I would describe the environment as an almost cult-ish community of progressive thinkers, with an affinity for conversation and controversy. There was loud music and even louder personalities. All of it, with a unique Kiwi twist. They use te reo Māori (the Māori language) and are social justice seekers. I actually learned later on in my radio class that 95bFM was originally called Radio Bosom and broadcasted illegally from a boat. The spirit of rebellion lives on at bFM.
What makes radio so important in New Zealand is the sense of community it creates. They say Kiwis are all separated by two degrees, that’s just how small the country is. Although that might not be completely true, there is a sense of community in the island country. There are public and commercial radio stations, both of which hold a lot of weight over influencing listeners. After the Canterbury earthquakes in 2011, radio was the only accessible medium for people who were scared and needed to stay informed. It was then that commercial radio became a powerful tool.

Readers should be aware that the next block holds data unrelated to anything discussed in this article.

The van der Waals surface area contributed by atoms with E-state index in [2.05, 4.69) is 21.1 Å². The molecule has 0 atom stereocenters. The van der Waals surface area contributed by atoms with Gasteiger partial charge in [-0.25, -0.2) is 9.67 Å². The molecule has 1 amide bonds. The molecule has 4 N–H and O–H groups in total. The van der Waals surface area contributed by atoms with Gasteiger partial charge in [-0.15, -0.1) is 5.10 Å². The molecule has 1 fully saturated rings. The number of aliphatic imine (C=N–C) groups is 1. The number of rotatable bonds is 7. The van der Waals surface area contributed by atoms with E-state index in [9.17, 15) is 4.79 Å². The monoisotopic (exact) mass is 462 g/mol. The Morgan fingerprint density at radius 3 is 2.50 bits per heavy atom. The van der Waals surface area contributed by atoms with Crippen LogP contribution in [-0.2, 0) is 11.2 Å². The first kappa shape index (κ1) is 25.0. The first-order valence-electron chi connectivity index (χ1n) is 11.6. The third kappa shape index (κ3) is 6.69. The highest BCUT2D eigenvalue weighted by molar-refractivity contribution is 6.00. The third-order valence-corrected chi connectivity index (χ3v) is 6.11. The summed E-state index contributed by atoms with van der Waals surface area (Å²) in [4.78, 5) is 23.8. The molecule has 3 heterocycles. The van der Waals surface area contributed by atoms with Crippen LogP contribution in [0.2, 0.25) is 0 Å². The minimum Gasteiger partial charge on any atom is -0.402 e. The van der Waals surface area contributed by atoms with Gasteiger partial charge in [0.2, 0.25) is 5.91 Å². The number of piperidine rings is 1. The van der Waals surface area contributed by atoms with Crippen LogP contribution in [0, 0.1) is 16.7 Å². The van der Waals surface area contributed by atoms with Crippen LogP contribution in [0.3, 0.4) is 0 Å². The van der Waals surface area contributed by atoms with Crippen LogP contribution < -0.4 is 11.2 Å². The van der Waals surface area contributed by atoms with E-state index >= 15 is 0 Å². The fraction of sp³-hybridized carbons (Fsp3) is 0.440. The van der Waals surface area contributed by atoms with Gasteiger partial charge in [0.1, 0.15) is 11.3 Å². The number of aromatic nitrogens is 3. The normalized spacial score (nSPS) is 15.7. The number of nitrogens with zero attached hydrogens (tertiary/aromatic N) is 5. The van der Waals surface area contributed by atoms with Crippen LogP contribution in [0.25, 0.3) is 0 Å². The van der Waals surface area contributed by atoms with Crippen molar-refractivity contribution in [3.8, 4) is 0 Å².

Radio in New Zealand is very much alive and adapting to new ways of broadcasting. I think as long as music and stories are relevant to everybody’s lives, radio will remain.
Overall, getting involved with something local is the easiest way to learn more about world. I have an appreciation for radio now because I see the process behind speakers. People who work in radio work tirelessly for very little in return. Even for a music station, there is journalistic integrity and the high-held dream of somehow improving society with their platform. These people are intelligent and driven people. They are not to be overlooked.